Yet Abu Dhabi is now actively trying to reduce its reliance on oil, and is diversify its economy into the financial services and tourism sectors. Billions of pounds have been allocated for infrastructure projects and the development of residential, leisure and cultural schemes across the oil-rich emirate. The plans are truly remarkable.

Nevertheless, investors seeking out bargain deals will find some of the best opportunities for distressed property investments in the Gulf region in Abu Dhabi.

The recent slowdown in the property market means that just 45,000 are anticipated to be completed in the capital in the next four years, augmenting the exiting housing shortage.

The supply of housing stock remains scant, partly because Abu Dhabi is not part of a community master-plan like those pioneered by Emaar and Nakheel in Dubai.

The housing shortfall in the capital is expected to stand at around 15,000 homes next year, which could mean that property prices and rents are forced up, while residential demand – domestic and international – is expected to increase.

Because Abu Dhabi does not have the same high level of exposure to the global financial crisis, compared with other UAE emirates, mortgages for non-residents – at up to 75% loan-to-value - are readily available again. This is likely to appeal to buy-to-let investors, as well as those people seeking equity release and to remortgage their properties in Abu Dhabi.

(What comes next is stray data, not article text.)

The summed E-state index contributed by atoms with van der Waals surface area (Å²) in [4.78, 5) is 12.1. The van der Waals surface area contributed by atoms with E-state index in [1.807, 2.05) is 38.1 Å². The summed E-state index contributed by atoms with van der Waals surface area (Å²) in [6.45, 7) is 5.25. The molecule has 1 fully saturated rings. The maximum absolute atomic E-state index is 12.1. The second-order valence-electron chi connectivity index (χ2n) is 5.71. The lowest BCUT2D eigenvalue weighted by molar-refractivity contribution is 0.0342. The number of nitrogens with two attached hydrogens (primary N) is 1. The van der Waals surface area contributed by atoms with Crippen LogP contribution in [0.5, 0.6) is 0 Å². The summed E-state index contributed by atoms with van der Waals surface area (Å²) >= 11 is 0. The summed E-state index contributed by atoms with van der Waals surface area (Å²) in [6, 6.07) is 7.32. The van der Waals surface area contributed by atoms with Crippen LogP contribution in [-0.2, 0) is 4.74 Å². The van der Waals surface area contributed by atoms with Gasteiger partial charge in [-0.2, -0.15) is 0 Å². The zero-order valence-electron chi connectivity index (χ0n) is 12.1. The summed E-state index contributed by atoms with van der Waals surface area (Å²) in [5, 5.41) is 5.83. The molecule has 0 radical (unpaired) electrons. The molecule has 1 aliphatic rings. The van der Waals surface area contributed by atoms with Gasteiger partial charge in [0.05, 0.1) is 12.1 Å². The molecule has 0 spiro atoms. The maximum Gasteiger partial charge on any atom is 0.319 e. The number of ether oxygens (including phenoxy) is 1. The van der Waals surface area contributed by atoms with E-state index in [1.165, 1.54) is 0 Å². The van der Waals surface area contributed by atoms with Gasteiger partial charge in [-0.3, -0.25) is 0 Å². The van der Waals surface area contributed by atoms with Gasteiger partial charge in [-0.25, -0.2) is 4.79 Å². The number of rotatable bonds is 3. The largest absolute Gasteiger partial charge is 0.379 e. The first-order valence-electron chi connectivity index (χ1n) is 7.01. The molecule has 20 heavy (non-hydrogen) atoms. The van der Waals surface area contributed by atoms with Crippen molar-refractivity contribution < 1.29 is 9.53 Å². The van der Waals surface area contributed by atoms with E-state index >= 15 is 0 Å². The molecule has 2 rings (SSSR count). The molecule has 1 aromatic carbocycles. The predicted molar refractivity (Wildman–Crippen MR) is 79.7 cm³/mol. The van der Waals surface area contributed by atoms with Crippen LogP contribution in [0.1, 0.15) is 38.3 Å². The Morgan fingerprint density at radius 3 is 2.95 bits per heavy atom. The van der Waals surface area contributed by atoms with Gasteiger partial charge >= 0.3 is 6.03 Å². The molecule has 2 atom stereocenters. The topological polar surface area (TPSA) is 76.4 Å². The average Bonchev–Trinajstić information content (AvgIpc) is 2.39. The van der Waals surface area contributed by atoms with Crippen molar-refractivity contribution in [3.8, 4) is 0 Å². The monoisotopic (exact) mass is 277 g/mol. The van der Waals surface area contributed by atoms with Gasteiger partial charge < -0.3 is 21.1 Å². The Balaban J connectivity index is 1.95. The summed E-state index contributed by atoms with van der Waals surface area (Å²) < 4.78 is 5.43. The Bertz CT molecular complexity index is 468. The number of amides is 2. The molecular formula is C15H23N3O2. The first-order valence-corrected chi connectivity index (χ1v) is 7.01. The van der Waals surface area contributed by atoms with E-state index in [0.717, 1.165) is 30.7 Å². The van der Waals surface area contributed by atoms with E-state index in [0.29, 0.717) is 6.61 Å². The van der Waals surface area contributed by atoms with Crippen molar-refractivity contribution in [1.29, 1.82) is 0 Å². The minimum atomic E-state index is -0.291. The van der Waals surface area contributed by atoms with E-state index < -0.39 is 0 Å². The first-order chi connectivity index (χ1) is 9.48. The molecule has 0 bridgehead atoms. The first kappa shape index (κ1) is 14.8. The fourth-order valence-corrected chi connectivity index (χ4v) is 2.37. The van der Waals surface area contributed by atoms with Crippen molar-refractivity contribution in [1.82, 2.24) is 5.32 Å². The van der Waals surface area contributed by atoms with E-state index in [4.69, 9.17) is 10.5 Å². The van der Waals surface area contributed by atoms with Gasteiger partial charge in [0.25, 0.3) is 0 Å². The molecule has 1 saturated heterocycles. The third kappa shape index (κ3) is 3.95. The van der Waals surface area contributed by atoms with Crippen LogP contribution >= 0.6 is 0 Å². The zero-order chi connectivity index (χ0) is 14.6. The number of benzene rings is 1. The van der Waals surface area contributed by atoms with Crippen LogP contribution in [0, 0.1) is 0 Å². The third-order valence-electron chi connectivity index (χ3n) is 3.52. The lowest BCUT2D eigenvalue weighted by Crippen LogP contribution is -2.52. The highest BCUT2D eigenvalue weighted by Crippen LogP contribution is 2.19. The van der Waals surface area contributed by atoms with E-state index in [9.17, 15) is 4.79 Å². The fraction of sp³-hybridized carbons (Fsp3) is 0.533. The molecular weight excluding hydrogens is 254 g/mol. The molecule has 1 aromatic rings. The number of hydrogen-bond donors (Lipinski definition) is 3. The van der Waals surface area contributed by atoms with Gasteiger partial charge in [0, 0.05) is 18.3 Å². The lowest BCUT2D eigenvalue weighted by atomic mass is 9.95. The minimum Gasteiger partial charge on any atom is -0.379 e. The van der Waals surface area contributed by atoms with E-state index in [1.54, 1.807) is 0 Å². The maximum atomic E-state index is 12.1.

9. Oman
The relaxed Arabian state of Oman, voted ‘destination of the year 2008’ by Vogue magazine, has long been a popular holidaying destination for people living within the GCC.

With a population of around 2.3m, Oman is being modernized and liberalized culturally and economically by hereditary Sultan, Qaboos Bin Said Al-Said, a forward-thinking leader.

Sultan Qaboos strategy for economic growth - Vision 2020 - aims to diversify Oman’s economic dependency on oil, and focus on other industries, such as property and tourism.

Demand for property in Oman is primarily being driven by the Sultan’s decision to introduce legislation in 2004 – ratified in 2006 – permitting foreigners to buy freehold property and land in designated tourist areas, most notably Muscat. These projects are referred to as Integrated Tourism Complexes (ITC). Furthermore, foreign homeowners can now apply for residency visas.